Thousands of foreign domestic workers in the UK are open to abuse. Photo: Getty
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The government overlooks foreign domestic workers being treated as slaves

Despite Theresa May's rhetoric, the Conservatives torpedoed an amendment to the Modern Slavery Bill which would protect foreign domestic workers from economic, physical and sexual abuse.

Rita lives in London and works seven days per week. She rises at dawn and often doesn't get to bed until the small hours. Each day, she washes and cooks for three children, then cleans the house of her employer from top to bottom. Rita is fed on scraps of food, and sleeps in what is best described as a glorified cupboard, with a thin mattress on the floor. The mother of the household frequently verbally and even physically abuses her. The father, a wealthy businessman, has made occasional sexual advances. When Rita arrived in the United Kingdom from Indonesia, her employer also confiscated her passport. And she is still waiting for her first paycheck.

By most definitions, Rita's experience should count as modern day slavery. But thousands of foreign domestic workers are in the United Kingdom right now, open to abuse because the present government has introduced a tied visa system, in which foreign domestic workers' immigration status is entirely dependent on their employer. If their employer happens to be abusive – economically, physically, sexually or verbally – the domestic worker cannot move to a new household. She (foreign domestic workers are mainly women) is trapped. This is the much disdained kafala system of the Gulf, alive and well here in the UK. This is modern day slavery.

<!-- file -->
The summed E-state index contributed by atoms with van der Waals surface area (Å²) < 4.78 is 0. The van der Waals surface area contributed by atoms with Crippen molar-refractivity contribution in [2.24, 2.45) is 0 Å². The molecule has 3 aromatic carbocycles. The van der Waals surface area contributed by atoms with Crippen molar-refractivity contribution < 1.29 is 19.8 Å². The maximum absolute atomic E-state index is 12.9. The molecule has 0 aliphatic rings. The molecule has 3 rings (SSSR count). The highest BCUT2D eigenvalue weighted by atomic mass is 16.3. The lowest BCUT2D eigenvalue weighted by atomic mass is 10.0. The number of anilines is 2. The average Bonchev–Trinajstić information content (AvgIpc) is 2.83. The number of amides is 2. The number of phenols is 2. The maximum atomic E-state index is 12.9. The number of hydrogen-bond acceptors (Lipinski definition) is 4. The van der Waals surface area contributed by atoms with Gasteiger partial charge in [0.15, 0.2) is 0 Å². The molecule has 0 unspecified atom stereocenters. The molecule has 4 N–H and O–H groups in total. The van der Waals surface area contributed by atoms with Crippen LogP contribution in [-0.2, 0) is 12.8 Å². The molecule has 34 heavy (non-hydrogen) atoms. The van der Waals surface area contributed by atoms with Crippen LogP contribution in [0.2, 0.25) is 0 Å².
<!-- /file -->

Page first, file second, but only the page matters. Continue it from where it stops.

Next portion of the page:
Yet Theresa May and the Home Office think otherwise. Her government has continually blocked moves to repeal these immigration laws, introduced from April 2012 – even as human rights groups, domestic worker support groups and the domestic workers themselves warn they are having devastating effects. An amendment to May's own Modern Slavery Bill, asking for the tied visa system to be repealed, was recently rejected after the Tories rallied to vote against it.

According to Kalayaan, a charity that works to protect abused domestic workers in the UK, 16% of those who arrived after the tied visa system was implemented report physical abuse, compared to 8% prior to its introduction. 65% on the tied visa don't have their own bedrooms, often sleeping in the kitchen or lounge – compared to 34% previously. Four fifths of tied workers have had their passports confiscated. There are reports of sexual abuse within foreign embassies, of billionaires from the Gulf or south Asia, living in west London mansions, who do not pay their domestic workers and beat them if they “misbehave.” One employer threatened to throw a domestic worker of the top of a sixth storey building.